Home Donors, Volunteers Organizations MLK Day: Volunteers clean, give back to Des Moines nonprofit Urban Dreams on day of service – Des Moines Register

MLK Day: Volunteers clean, give back to Des Moines nonprofit Urban Dreams on day of service – Des Moines Register

9 min read
0
46

Philip Joens
 
| Des Moines Register

Volunteers buzzed around Urban Dreams’ office at 601 Forest Ave. Monday as they cleaned and gave back to the organization on Martin Luther King Jr. Day.

Throughout Monday, volunteers cleaned the office as a way to give back to the nonprofit organization during Urban Dreams’ MLK Day of Service. MLK Day is the only federal holiday designated as a national day of service to encourage Americans to volunteer to improve their communities, according to AmeriCorps, a federally funded civil service program.

In one corner of the office, volunteers pulled a refrigerator away from the wall and cleaned behind it. Other volunteers dusted off shelves. The scent of disinfectant filled the air. Outside, volunteers used long squeegees to clean windows.

“It’s like having a bunch of Roombas,” said Urban Dreams Executive Director Izaah Knox.

Lindsay Cannaday and her son Ryan Stevenson, 10, wrote thank you notes to donors on postcards in an office. Almost every year they try to participate in service projects on MLK Day. By serving each year, Cannaday wants to show her son what organizations like Urban Dreams do and how they add value to communities, she said.

“Organizations like Urban Dreams have to continue to operate 24/7,” Cannaday said. “They don’t really get to shut down. So it’s important to support organizations that are continuing to support the community.”

Rhoderline Agyeman of Polk City decided to come to help because her husband knows Knox.

During her shift, she cleaned behind a printer and washed windows, among other tasks. In the past, she’s given out food for the organization.

“People come from all over to get help here,” Agyeman said. “Most people might think that it’s just the people that live very close to Urban Dreams, but people come from all over.”

Most Urban Dreams volunteers live close to the organization’s Des Moines office, Knox said. Urban Dreams’ Day of Service is a way to bring in people from outside its zip code, he said. 

“We’ll find out that most people that come to help today aren’t from this area,” Knox said. “This gives people a reason to drive into our community to see that it’s a good place to be.”

Throughout 2020, Urban Dreams gave away 35,000 to 40,000 meals, Knox said. The group also offers resources for outpatient substance abuse clients and for those charged with operating while intoxicated, workforce development services and mental health treatment.

The spring cleaning is not just for show. The Day of Service gives the organization a chance to catch up on chores and plays an important role in its operation, Knox said. 

“How often do we have time to clean the windows?” Knox said. “We send out a lot of thank you notes. It really helps to get those ready and available. It’s my staff’s favorite day of the year.”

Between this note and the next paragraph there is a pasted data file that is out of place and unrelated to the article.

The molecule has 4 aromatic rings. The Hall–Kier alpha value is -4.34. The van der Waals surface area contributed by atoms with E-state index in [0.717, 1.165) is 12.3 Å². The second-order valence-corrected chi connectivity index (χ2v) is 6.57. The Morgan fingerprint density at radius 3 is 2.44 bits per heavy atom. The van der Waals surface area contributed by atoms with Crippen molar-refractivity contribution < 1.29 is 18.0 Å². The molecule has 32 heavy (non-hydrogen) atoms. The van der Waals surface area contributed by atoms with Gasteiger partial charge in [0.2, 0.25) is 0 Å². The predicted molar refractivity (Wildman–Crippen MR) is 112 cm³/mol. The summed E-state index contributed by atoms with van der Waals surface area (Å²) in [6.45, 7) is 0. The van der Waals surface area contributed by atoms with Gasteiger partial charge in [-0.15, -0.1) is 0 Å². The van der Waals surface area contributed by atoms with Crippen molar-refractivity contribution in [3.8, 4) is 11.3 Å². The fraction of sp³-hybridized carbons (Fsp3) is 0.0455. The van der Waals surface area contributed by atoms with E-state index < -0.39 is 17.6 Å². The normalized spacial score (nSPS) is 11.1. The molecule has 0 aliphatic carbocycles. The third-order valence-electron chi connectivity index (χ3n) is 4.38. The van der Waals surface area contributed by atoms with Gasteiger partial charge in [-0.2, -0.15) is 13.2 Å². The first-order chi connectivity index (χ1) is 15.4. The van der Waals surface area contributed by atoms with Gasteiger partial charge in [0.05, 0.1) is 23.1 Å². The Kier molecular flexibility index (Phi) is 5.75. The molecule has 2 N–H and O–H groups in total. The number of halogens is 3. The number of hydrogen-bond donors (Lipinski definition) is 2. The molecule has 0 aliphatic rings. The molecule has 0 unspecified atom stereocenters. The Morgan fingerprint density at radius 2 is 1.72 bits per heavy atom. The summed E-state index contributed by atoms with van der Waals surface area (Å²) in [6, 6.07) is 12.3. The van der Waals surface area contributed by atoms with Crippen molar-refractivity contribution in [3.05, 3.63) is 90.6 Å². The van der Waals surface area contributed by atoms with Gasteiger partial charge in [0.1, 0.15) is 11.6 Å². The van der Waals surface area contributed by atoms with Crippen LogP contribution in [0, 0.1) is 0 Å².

Also on Monday, the John R. Grubb YMCA held its eighth annual Martin Luther King Jr. Prayer Breakfast, an event held virtually this year because of the COVID-19 pandemic. 

Honored at the breakfast were Odell McGhee, senior district court judge, legacy award; Kameron Middlebrooks, a leader of the Des Moines branch of the NAACP, adult award; and Lyric Sellers, who received the youth award.

Several speakers reflected on last summer’s protests after George Floyd’s death in Minneapolis and on the Jan. 6 attack on the U.S. Capitol in Washington. 

Former Minnesota Vikings wide receiver Cris Carter, who gave the keynote address, said that about 25 years ago, he held a summer event in the same area where Floyd was killed. In reflecting on King’s famous “I Have a Dream” speech, he challenged listeners to check where they stand with their own dream and to help other people achieve their dreams, too.

“You should be proud of the things that we as a people stood for and how we must continue the movement,” Carter said. “It’s always the right time to protest peacefully.”

Justyn Lewis, president of Des Moines Selma, said he recently learned an extended cousin of his was lynched. When Lewis watched the attack on the Capitol, he said it reminded him of a mob storming a jailhouse to lynch an innocent person.

“I love the nation’s promises of all men were created equal,” Lewis said. “That’s what I hold to. But when I saw a mob of people who were upset with a false reality that their country was being taken away, that’s very triggering for any minority in this country.”

Philip Joens covers breaking news for The Des Moines Register. He can be reached at 515-443-3347 at pjoens@registermedia.com or on Twitter @Philip_Joens. 

Let’s block ads! (Why?)


Source link

Leave a Reply

Your email address will not be published. Required fields are marked *

Check Also

Indias sudden peace push with nuclear rivals China, Pak shows Biden impact – Business Standard

After a year of some of the worst fighting on India’s frontiers with Pakistan and China, a…